'CITY OF THE DEAD'
FOUNDED IN 1871, CONTAINS
MORE THAN 8,000 GRAVES
Woodland Cemetery, Ironton's beautiful
“City of the Dead,” is rapidly increasing in its population, and
now, according to F. A. Bixby, a member of the Cemetery Board,
contains exactly 8,000 graves.
A review of the history of this place, noted throughout
the tri-state region for its beauty, shows that the greatest
increase in its sleeping population has been made within the past
ten or fifteen years.
Woodland was established 53 years ago, the records show,
and the first body buried there was that of Mrs. Dosetta Nolten,
who was removed from Kelly Cemetery to Woodland on May 18, 1871.
The first original burial in the cemetery was of Spiral Dillon,
who was buried on May 25, 1871.
In the first years of its history Woodland grew
comparatively slowly due mainly to the us of other cemeteries at
that time, and also due to the fact that Ironton was much smaller
in size than now. In January 1910, there were approximately 4,800
graves, each occupied by a single tenant. Thus there were about
4,800 bodies placed in the cemetery in 39 years, or an average of
123 a year, quite a small growth.
Starting about 1910, however, Woodland became more popular
as a burial site and from that year until the present time, 3,620
graves have been added, an average of about 241 per years.
DAVIS FIRST SUPERINTENDENT
When Woodland was established, a man by the name of Davis
was superintendent and he served one year. He was succeeded by
Jacob Klineman, who served two or three years and was in turn
succeeded by Ambrose Collier, who served until 1886. At that time
Nathan Sloane took charge and from that year until 1914, the
superintendence remained in the Sloane family.
The elder Sloane served until 1894 when he was succeeded
by his son Edward, who served until 1907, when he resigned to
accept the superintendence of the Marion, Ohio cemetery. When he
left Ironton his brother, Fred succeeded him until July 1, 1914,
when he left the city to take charge of the cemetery at
Youngstown, Ohio. This office then passed from the Sloane family,
Roy Haney succeeded him, and being reelected in July 1924.
It is almost entirely due to the constant attention given,
and the great interest shown in the work by this long line of
superintendent of Woodland, that the spot has become noted, not
only throughout the entire state of Ohio, but also throughout the
tri-state region, for its beauty and well-kept appearance. Much of
this credit is due to the Sloane family who had it under their
control from 1886 to 1914, a period of 28 years. The present
superintendent, Mr. Haney, has proved to be a able successor of
the Sloane family, and through his work and constant attention to
the duties. Woodland is daily becoming even more noted as a really
beautiful “City of the Dead”. All Ironton rejoiced in his
reelection to the superintendence last July, as it means that the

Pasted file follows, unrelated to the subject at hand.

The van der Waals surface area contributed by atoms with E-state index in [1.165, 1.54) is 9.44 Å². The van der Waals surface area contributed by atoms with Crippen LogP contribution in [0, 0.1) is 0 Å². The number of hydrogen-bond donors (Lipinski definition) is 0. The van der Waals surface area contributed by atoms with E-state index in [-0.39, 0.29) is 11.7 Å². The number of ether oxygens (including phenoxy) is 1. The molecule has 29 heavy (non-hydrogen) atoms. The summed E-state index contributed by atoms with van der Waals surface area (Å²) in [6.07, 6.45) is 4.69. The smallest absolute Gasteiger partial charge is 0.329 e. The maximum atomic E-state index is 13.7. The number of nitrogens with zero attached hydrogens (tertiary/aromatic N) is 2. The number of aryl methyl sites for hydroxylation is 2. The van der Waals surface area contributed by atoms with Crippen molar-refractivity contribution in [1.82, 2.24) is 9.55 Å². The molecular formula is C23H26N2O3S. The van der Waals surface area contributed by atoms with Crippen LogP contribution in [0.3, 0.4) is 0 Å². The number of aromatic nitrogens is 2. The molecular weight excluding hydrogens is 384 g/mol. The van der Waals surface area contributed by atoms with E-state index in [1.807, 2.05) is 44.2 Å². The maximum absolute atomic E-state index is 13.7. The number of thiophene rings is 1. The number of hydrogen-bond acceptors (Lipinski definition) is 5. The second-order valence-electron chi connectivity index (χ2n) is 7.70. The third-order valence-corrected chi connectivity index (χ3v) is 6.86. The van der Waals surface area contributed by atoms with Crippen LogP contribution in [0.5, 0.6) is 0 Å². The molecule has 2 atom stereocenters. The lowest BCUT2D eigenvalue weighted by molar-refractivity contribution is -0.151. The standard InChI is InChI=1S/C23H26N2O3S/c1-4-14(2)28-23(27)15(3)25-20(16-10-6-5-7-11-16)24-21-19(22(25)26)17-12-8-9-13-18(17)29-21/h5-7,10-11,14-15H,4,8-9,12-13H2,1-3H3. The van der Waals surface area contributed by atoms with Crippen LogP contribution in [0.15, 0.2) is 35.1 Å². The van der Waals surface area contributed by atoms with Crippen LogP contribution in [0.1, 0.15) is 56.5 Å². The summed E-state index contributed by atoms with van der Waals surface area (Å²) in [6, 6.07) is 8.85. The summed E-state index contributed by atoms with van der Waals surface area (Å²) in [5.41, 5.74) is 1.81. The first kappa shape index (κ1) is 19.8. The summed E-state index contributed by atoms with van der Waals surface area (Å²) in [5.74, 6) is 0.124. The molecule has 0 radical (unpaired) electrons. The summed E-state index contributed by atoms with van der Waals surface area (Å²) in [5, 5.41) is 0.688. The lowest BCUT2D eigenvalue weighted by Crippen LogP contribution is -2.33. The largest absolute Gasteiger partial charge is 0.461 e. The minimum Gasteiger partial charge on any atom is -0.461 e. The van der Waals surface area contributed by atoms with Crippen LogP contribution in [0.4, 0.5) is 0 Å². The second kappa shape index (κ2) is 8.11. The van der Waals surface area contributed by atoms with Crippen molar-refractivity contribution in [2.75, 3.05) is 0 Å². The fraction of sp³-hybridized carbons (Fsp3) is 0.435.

good work will continue.
With the now rapid increase in the population of Woodland
rises a problem, what to do to secure more burial ground. It is
understood that even now the cemetery Board is worrying over this
subject and is attempting to purchase ground lying near the
present plot. One solution which has been suggested several times
and which will undoubtedly sometime come to pass is the erection
in Woodland of a large Community Mausoleum. It has been suggested
that the most appropriate location for this would be on the plot
of ground just inside the gate of the cemetery, on the left. Other
nearby cities have erected such mausoleums, Huntington having one
to accommodate about 600 cribs, and Portsmouth a similar one. Such
a mausoleum would likewise add much to the beauty of the entrance
Many improvements have also been made outside the cemetery
which add greatly to its attractiveness. Years ago it was
necessary for all funeral processions to go up Third street to
Coal Grove, and then out the Maddyville road to what is now the
back entrance to the cemetery. This long journey was a great
hardship, considering that at that time there were no automobiles
and that much traffic was encountered on Third street. Later, when
the cemetery bridge was constructed, the processions would go up
Third to Lorain. The greatest improvement to date, however, has
been the paving of Sixth street, but even now much of the traffic
has followed from Third over to Sixth. An even greater improvement
is now under construction, and upon its completion the processions
will go up Sixth to Vine, then out Vine to Ninth and up Ninth to
the cemetery gates. Thus practically all of the traffic will be
With the constant improvement and beautification of
Woodland has likewise come great improvements in burial methods.
Years ago the grave was indeed crude, and the coffin was lowered
only by means of straps held by the pall-bearers. Thus sometimes
the coffin would be elevated at all sorts of angles on its way to
the last resting place. But only today the grave presents a neat
appearance, while the coffin is lowered by a scientific method
descending smoothly and evenly. Such improvements make burial
services more pleasant.
Because of these great improvements both in and out of
Woodland, and also because of the faithful work of a long line of
successful superintendents, it is, and will continue to be known
as a really beautiful “City of the Dead.”
---Morning Irontonian, 11 January 1925, Sunday, Page 16